Thinking about local history

Thinking about local history

Joanne Palmer

Writing the cover story this week made me think about Jewish history.

To be clear, it’s rare that I don’t think about Jewish history, and I think that places me squarely in the same camp as many other Jews. Our history is entwined in just about everything we do.

Local Jewish history is so very complicated. To me, growing up on Long Island, the idea that there were other Jewish communities, not very far away, all part of the same metropolitan area, that did not trace their origins to the Lower East Side seemed impossible. Of course everyone came through there, and they then moved to the outer boroughs, then east to the Island, north to Westchester, or west to Jersey. (No one ever went south. That wasn’t a thing.)

Yes, that’s a typical New Yorker’s thinking, a sort of Empire State of mind. And it’s factually incorrect.

The truth is that there were Jewish communities all over the place, and some of them started with immigrants fresh off the boat. There was the community in Newark, dwarfed by New York but huge in its own right. There was the community in Paterson that was dominated by lacemakers and other textile workers, and smaller but still significant ones in Jersey City, Hoboken and Hackensack. Those communities’ children often felt fierce loyalty to their roots, and developed lifelong friendships celebrating them.

The other, opposite truth about Jewish history is that we’re all connected. Genetic testing services like 23 and Me show us that. Other people apparently have far fewer relatives than we do; we’re so connected to each other, given the centuries that we’ve married within the community, that we’re practically our own grandparents.

It’s fascinating and important to understand the history of our local communities, because that history can explain so much about who we are and predict so much, both good and bad, about what we might do. It can provide warning and inspiration.

Warren Grover, the local historian who wrote about the Nazis in Newark and the Jewish thugs — basically aged-out wrestlers, many with mob ties — who fought them — talk about the general category of Who Knew? — explains why local history is so important.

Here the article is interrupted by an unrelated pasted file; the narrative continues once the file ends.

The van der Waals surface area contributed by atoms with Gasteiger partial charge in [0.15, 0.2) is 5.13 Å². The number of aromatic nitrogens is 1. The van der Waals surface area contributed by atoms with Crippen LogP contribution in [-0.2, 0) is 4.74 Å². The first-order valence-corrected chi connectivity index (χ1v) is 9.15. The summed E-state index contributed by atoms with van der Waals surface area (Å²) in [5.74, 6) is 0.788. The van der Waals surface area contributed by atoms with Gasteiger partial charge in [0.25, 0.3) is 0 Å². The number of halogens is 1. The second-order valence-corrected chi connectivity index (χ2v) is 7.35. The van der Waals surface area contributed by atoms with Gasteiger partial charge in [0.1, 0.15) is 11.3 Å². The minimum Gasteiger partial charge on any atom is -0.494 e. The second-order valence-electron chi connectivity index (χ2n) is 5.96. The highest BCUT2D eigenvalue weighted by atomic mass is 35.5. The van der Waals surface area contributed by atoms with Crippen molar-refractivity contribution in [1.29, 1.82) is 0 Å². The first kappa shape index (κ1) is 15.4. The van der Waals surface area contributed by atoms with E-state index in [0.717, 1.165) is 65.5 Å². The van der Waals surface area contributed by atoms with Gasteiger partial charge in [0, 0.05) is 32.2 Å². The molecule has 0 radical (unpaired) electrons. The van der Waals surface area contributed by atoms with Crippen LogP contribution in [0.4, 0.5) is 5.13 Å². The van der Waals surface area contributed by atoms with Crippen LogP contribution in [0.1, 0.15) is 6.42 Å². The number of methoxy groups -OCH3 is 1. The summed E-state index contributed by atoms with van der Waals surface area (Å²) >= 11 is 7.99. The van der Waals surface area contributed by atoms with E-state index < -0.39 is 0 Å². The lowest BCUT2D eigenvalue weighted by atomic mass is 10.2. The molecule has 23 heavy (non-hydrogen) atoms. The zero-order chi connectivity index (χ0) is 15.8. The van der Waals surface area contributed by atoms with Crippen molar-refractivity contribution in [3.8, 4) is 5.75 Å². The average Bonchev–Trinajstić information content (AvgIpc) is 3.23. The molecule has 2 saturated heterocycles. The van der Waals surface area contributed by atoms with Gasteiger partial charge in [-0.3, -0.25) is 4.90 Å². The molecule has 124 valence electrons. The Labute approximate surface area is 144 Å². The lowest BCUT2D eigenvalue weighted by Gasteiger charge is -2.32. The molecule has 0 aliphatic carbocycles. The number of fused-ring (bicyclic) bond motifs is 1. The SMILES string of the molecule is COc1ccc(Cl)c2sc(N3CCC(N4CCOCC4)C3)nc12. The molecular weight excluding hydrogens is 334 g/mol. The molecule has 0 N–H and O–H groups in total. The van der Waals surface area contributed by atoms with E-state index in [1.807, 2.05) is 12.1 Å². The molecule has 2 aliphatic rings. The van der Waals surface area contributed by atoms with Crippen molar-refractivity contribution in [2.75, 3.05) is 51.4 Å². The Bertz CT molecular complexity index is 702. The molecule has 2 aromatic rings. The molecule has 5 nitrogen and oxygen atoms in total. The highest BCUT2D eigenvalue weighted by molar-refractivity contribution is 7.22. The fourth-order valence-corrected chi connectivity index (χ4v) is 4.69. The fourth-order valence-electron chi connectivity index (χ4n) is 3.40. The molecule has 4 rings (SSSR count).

“From local history you get general history, because everything starts locally and what people do locally builds,” he said.

“Every little local thing fits into the pattern of the broader scope of history. I am a big believer in local history because you get to know the first small details about what will occur later on.” Without local history, we’d be missing out on the small (or small-seeming) stories that can encapsulate trends and ways of thinking and acting. We’d also miss out on the humanizing details that help us connect to history; we might want to read about David Ben-Gurion or Golda Meir, or Jonas Salk or Rosalind Franklin, or Abraham Lincoln or Eleanor Roosevelt, but it’s hard to identify with them. Even if their lives started normally, their trajectories took them to places where it would be hard for regular people to follow them, even in our imaginations.

But the Jews who settled in, say, Mount Freedom, because they were running hotels there, who started shuls and sent their kids to school there — we can imagine ourselves, however inaccurately, into their lives. We can imagine Weequahic or the Lower East Side, and we can talk to people who grew up there. Local history in a sese is democratized history.

We applaud people like Linda Forgash and Warren Grover, whose devotion to local history teaches us about ourselves, our past, and our future. We hope for more local historians like them.